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  Anterior Cervical Discectomy
Anterior Lumbar Interbody Fusion (ALIF)
AxiaLIF - Axial Lumbar Interbody Fusion
BAK Fusion Cages
Bone Stimulators
Cervical Laminoplasty
Complex Spinal Reconstruction
Endoscopic Correction of Scoliosis
Endoscopic Spine Surgery
Fusion (or Spinal Fusion)
Intradiscal Electrothermal Therapy (IDET)
Laparoscopic Fusion
Lumbar Artifical Disc Replacement
Lumbar Laminectomy (Open Decompression)
Lumbar Spinal Fusion
Minimally Invasive Spine Surgery
Multilevel Minimally Invasive Screws
NeoDisc Cervical Disc Replacement
PCM Artificial Disc
Posterior Cervical Discectomy and Fusion
Posterior Cervical Foraminotomy (Microscopic)
Posterior Cervical Instrumentation
Posterior Dynamic Stabilization (Dynesys)
Posterior Fossa Decompression
Posterior Lumbar Interbody Fusion (PLIF)
Scoliosis Instrumentation
Spinal Cord Tumor Excision
Spine Stimulator (Internal)
Spine Surgery Instrumentation
Stabilimax NZ Dynamic Spine Stabilization System
Transforminal Lumbar Interbody Fusion (TLIF)
Video-Assisted Thoracic Surgery (VATS)
X-STOP® IPD® Procedure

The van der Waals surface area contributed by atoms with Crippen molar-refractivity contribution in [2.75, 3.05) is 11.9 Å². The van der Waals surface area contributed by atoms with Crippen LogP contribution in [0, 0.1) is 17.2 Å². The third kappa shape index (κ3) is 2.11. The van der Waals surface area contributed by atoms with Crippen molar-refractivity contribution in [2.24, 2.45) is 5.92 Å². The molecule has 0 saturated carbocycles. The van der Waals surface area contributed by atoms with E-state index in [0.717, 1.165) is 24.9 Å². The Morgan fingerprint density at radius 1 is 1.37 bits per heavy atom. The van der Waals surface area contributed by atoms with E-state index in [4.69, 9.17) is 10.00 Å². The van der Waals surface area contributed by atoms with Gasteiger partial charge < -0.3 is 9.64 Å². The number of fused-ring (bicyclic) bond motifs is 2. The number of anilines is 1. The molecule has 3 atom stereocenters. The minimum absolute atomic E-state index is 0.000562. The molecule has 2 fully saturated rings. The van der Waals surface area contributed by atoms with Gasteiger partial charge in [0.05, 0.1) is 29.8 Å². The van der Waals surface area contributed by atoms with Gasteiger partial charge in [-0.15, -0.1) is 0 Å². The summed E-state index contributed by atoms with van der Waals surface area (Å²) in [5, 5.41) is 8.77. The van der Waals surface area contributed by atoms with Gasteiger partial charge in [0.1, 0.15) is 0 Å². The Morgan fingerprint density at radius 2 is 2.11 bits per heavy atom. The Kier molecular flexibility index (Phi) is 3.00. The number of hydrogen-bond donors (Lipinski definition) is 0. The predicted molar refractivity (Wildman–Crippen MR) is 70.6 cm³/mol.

XLIF - eXtreme Lateral Interbody Fusion
DLIF - Direct Lateral Interbody Fusion


XLIF/DLIF - eXtreme Lateral Interbody Fusion and Direct Lateral Interbody Fusion

XLIF - eXtreme Lateral Interbody FusionAfter you have been positioned, an X-ray will be taken to help your doctor precisely locate the operative space. Next, your skin will be marked at the site where the two small incisions will be made. Your surgeon will use the latest instrumentation to access the spine in a minimally disruptive manner. Disc preparation is the next step. This is done by removing the disc tissue which will allow the bones to be fused together. Several X-rays will be taken during this stage to ensure the preparation is correct. Once the disc has been prepared, the surgeon will then place a stabilizing implant into the space to restore the disc height and enable the spine to once again support necessary loads. Once in position, a final X-ray will be taken to confirm correct implant placement. In the event that further stabilization is necessary, the surgeon may choose to insert additional screws, rods, or plates into the vertebrae.

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